Text: Andreas Warausch (Nürtinger Zeitung). Translation: Lena Gronbach
Lena Gronbach, born in Nürtingen, Germany, is making waves in South Africa. Her scholarship network Africademics helps young people from African countries to access higher education. Her volunteer-run scholarship platform was recently awarded the Social Engagement Prize by the German Academic Scholarship Foundation.
How it all started
Lena Gronbach grew up in Nürtingen where she attended the local Waldorf School and matriculated eleven years ago. She then went to study in Reutlingen where she completed her Bachelor´s degree in International Business at ESB Business School. During her studies she continued to live in Nürtingen where she worked at the well-known local bar ´Schaltbar´.
Her ´big jump´ happened when her volunteer work for the international youth exchange organization Youth for Understanding led her to South Africa. Lena fell in love with the country, the people and the culture and decided to complete her Master´s at the University of Pretoria, followed by her PhD studies (currently in progress) at the University of Cape Town.
Lena still has close ties with her home town: “I usually visit around twice a year, sometimes in summer but I also like staying a bit longer during the Christmas season”, she says. However, due to the Corona pandemic, she has not been able to travel home since last Christmas. Being a German citizen, she would be able to travel to Germany, but under the current travel regulations she would not be able to return to South Africa after her visit. “Of course I hope that it will be possible to come to Nürtingen again soon, hopefully in early 2021”, Lena says.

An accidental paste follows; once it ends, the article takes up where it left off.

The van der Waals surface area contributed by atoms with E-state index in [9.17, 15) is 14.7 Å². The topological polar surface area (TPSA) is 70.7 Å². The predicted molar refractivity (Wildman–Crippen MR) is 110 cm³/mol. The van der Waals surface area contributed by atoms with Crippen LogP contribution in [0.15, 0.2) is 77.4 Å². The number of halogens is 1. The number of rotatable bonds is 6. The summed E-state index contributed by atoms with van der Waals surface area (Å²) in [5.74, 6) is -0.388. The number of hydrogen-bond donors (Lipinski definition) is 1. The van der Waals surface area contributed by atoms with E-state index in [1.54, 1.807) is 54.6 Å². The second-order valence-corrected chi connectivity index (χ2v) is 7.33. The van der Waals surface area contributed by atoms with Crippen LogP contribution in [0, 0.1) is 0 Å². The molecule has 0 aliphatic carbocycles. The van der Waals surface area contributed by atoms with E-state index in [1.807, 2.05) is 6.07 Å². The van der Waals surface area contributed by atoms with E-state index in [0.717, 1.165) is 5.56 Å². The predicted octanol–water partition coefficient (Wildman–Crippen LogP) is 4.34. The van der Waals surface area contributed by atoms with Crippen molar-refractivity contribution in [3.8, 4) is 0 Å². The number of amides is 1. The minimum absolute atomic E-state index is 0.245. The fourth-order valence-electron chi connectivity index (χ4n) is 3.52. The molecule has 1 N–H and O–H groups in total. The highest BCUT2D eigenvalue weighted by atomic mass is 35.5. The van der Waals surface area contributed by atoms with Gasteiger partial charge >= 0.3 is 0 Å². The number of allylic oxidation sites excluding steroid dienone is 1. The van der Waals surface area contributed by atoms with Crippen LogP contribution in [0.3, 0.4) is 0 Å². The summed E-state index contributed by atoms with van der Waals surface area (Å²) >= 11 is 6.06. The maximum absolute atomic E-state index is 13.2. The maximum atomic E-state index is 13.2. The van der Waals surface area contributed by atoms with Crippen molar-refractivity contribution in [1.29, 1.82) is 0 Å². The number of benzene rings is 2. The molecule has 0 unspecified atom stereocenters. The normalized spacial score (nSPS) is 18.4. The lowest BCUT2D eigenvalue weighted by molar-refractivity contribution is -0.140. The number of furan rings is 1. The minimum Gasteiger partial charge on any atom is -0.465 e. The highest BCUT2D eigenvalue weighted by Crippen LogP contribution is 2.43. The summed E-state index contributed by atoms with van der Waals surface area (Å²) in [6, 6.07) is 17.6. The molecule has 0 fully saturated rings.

Living and working in South Africa
Talking to someone who lives on the other side of the world naturally leads to the question of how people in South Africa are experiencing the pandemic. Following a hard lockdown in March, April and May – “during the first few weeks we were not even allowed to go out for a run or walk the dog” – the situation has calmed down, at least for now, Lena reports. However, many people continue to work from home and most of the academic activities at her university still take place online. But other than that, “life almost feels normal again, at least at the moment”. Yet there are fears of a second wave which might hit South Africa during or after the summer holidays in December and January, Lena confirms.